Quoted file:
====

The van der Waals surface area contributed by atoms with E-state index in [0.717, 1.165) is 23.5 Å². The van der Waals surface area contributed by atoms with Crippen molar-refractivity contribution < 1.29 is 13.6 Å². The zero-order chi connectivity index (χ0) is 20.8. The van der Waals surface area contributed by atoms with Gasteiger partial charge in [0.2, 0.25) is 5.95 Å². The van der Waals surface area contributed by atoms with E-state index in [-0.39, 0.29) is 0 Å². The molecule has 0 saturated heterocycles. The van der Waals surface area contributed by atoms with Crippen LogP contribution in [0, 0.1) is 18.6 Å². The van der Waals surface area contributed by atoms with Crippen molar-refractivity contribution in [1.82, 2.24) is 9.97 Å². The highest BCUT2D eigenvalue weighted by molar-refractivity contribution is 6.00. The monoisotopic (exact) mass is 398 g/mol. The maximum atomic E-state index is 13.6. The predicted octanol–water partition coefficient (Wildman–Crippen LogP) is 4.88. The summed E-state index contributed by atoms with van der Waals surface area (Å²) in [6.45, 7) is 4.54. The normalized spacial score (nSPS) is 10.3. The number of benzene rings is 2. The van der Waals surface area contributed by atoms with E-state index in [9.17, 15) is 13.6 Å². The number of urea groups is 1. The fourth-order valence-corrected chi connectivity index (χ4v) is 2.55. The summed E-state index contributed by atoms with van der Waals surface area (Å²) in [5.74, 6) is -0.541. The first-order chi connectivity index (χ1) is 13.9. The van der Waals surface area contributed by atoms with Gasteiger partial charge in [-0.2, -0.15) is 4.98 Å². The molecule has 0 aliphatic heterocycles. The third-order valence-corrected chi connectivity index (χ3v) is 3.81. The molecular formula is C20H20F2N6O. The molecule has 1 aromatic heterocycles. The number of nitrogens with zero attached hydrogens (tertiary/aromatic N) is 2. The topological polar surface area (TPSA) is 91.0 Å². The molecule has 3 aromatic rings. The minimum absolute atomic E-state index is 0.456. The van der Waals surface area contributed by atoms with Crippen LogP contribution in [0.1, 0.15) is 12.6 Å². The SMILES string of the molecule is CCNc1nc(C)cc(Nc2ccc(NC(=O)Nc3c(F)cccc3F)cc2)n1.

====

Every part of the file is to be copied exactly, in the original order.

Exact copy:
The van der Waals surface area contributed by atoms with E-state index in [0.717, 1.165) is 23.5 Å². The van der Waals surface area contributed by atoms with Crippen molar-refractivity contribution < 1.29 is 13.6 Å². The zero-order chi connectivity index (χ0) is 20.8. The van der Waals surface area contributed by atoms with Gasteiger partial charge in [0.2, 0.25) is 5.95 Å². The van der Waals surface area contributed by atoms with E-state index in [-0.39, 0.29) is 0 Å². The molecule has 0 saturated heterocycles. The van der Waals surface area contributed by atoms with Crippen LogP contribution in [0, 0.1) is 18.6 Å². The van der Waals surface area contributed by atoms with Crippen molar-refractivity contribution in [1.82, 2.24) is 9.97 Å². The highest BCUT2D eigenvalue weighted by molar-refractivity contribution is 6.00. The monoisotopic (exact) mass is 398 g/mol. The maximum atomic E-state index is 13.6. The predicted octanol–water partition coefficient (Wildman–Crippen LogP) is 4.88. The summed E-state index contributed by atoms with van der Waals surface area (Å²) in [6.45, 7) is 4.54. The normalized spacial score (nSPS) is 10.3. The number of benzene rings is 2. The van der Waals surface area contributed by atoms with E-state index in [9.17, 15) is 13.6 Å². The number of urea groups is 1. The fourth-order valence-corrected chi connectivity index (χ4v) is 2.55. The summed E-state index contributed by atoms with van der Waals surface area (Å²) in [5.74, 6) is -0.541. The first-order chi connectivity index (χ1) is 13.9. The van der Waals surface area contributed by atoms with Gasteiger partial charge in [-0.2, -0.15) is 4.98 Å². The molecule has 0 aliphatic heterocycles. The third-order valence-corrected chi connectivity index (χ3v) is 3.81. The molecular formula is C20H20F2N6O. The molecule has 1 aromatic heterocycles. The number of nitrogens with zero attached hydrogens (tertiary/aromatic N) is 2. The topological polar surface area (TPSA) is 91.0 Å². The molecule has 3 aromatic rings. The minimum absolute atomic E-state index is 0.456. The van der Waals surface area contributed by atoms with Crippen LogP contribution in [0.1, 0.15) is 12.6 Å². The SMILES string of the molecule is CCNc1nc(C)cc(Nc2ccc(NC(=O)Nc3c(F)cccc3F)cc2)n1.